Everyone in IT is anxious to see how the cloud shakes out. When all is said and done, what will the enterprise look like when cloud computing becomes the established model for IT infrastructure?
And some are looking even farther into the future, wondering what, if anything, will come after the cloud?
To be sure, there is no shortage of predictions over how the cloud will evolve over time. IDC’s most recent assessment has hybrid infrastructure heading into 65 percent of enterprises within the year and predicts that by 2017, 20 percent of the industry will be using the public cloud as a strategic resource. As well, more than three quarters of IaaS offerings will be redesigned, rebranded or phased out over the next two years as providers concentrate on more lucrative services higher up the stack.
The utility of the cloud is beyond question at this point, so while most experts can debate the merits of the various architectures, it is hard to imagine IT in the future without a significant cloud presence. NetSuite CEO Zach Nelson told the Australian Financial Review last fall that he believes the cloud to be “the last computing architecture,” because there is no way to improve upon always-on data access from any device anywhere in the world. This may be true, but it was also true in the early 1970s that computer technology was simply too expensive and too complex for the average citizen.
And even if the cloud is highly resistant, or even immune, to disruption, the various consumption models certainly are not, says Silicon Angle’s Maria Deutscher. Already, companies like AppDirect and Actifio are devising new ways for individuals and organizations to tap into the cloud’s vast resources. AppDirect enables self-service provisioning and data migration while still conforming to policy and governance rules, while Actifio promises instance restoration at a fraction of the speed and effort required of traditional data protection platforms. The overarching goal of these and other services is to help the enterprise bridge the gap between cloud flexibility and the need to maintain control over data architectures.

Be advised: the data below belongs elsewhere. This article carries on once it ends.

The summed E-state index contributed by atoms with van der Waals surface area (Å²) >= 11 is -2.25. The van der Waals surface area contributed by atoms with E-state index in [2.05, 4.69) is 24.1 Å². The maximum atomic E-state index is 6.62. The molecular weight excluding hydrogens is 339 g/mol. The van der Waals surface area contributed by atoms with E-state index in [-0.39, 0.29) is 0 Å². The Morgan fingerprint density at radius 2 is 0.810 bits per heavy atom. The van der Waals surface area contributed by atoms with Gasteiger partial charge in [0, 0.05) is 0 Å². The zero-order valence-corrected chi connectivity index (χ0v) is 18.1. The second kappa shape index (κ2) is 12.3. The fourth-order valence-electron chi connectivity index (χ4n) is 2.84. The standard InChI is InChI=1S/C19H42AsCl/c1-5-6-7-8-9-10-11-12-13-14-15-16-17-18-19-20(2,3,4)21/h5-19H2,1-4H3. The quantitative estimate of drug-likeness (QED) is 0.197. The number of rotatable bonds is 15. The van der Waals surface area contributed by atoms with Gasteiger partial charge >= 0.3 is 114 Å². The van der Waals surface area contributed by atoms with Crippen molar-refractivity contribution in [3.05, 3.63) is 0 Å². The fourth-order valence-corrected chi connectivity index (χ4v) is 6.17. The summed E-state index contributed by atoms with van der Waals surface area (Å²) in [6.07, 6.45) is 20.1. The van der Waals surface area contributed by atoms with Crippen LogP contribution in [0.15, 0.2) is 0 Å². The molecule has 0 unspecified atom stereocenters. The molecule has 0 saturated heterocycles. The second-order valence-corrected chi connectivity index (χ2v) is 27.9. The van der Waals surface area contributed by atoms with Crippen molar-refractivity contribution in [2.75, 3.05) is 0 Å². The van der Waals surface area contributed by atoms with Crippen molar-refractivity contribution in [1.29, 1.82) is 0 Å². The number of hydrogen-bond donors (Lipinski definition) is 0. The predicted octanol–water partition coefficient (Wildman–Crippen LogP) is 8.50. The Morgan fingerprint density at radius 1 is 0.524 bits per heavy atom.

Meanwhile, platforms like Quantum’s Symform are starting to leverage traditional sync and share capabilities to realign the basic cloud distribution model. Rather than simply lease resources from the cloud, Symform has users contribute some of their capacity to a resource pool, which is then used to hold data slices for the entire community. The system provides advanced replication and redundancy, and users are entitled to free cloud storage in proportion to the amount they contribute to the pool. Quantum intends to run the service as is but also leverage its capabilities for the StorNext and Lattus archiving solutions.
Is cloud computing truly the endgame for IT? It is and it isn’t. The cloud is quickly emerging as a fundamental component in the overall data stack, and it is hard to envision a working environment these days without some form of virtualized, distributed architecture.
But key enabling technologies that support the cloud, namely advanced processing architectures and high-speed interconnects, are in a constant state of development – including a steady stream of breakthroughs on the quantum level.
If we get to the point where digital information can reside on a handful of electrons, or even a single one, who knows where we will go from there?
Arthur Cole writes about infrastructure for IT Business Edge. Cole has been covering the high-tech media and computing industries for more than 20 years, having served as editor of TV Technology, Video Technology News, Internet News and Multimedia Weekly. His contributions have appeared in Communications Today and Enterprise Networking Planet and as web content for numerous high-tech clients like TwinStrata, Carpathia and NetMagic.